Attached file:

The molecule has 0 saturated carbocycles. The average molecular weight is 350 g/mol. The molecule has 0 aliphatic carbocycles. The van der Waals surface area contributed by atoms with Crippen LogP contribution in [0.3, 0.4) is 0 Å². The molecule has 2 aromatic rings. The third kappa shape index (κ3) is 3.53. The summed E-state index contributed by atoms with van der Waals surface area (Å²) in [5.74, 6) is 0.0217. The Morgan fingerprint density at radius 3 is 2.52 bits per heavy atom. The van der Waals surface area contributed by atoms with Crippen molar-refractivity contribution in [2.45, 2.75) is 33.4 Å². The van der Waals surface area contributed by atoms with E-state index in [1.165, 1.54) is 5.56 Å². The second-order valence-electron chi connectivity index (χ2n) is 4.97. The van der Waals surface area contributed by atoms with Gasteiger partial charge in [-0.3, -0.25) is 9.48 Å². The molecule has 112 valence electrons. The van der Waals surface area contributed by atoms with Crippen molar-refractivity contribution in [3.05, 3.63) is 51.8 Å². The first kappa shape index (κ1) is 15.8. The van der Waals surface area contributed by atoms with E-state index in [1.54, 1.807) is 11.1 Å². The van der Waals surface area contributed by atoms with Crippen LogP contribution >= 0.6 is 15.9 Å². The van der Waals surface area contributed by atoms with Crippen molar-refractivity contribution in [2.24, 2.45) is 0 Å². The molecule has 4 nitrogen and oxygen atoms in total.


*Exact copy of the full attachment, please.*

The molecule has 0 saturated carbocycles. The average molecular weight is 350 g/mol. The molecule has 0 aliphatic carbocycles. The van der Waals surface area contributed by atoms with Crippen LogP contribution in [0.3, 0.4) is 0 Å². The molecule has 2 aromatic rings. The third kappa shape index (κ3) is 3.53. The summed E-state index contributed by atoms with van der Waals surface area (Å²) in [5.74, 6) is 0.0217. The Morgan fingerprint density at radius 3 is 2.52 bits per heavy atom. The van der Waals surface area contributed by atoms with Crippen molar-refractivity contribution in [2.45, 2.75) is 33.4 Å². The van der Waals surface area contributed by atoms with E-state index in [1.165, 1.54) is 5.56 Å². The second-order valence-electron chi connectivity index (χ2n) is 4.97. The van der Waals surface area contributed by atoms with Gasteiger partial charge in [-0.3, -0.25) is 9.48 Å². The molecule has 112 valence electrons. The van der Waals surface area contributed by atoms with Crippen molar-refractivity contribution in [3.05, 3.63) is 51.8 Å². The first kappa shape index (κ1) is 15.8. The van der Waals surface area contributed by atoms with E-state index in [1.54, 1.807) is 11.1 Å². The van der Waals surface area contributed by atoms with Crippen LogP contribution >= 0.6 is 15.9 Å². The van der Waals surface area contributed by atoms with Crippen molar-refractivity contribution in [2.24, 2.45) is 0 Å². The molecule has 4 nitrogen and oxygen atoms in total.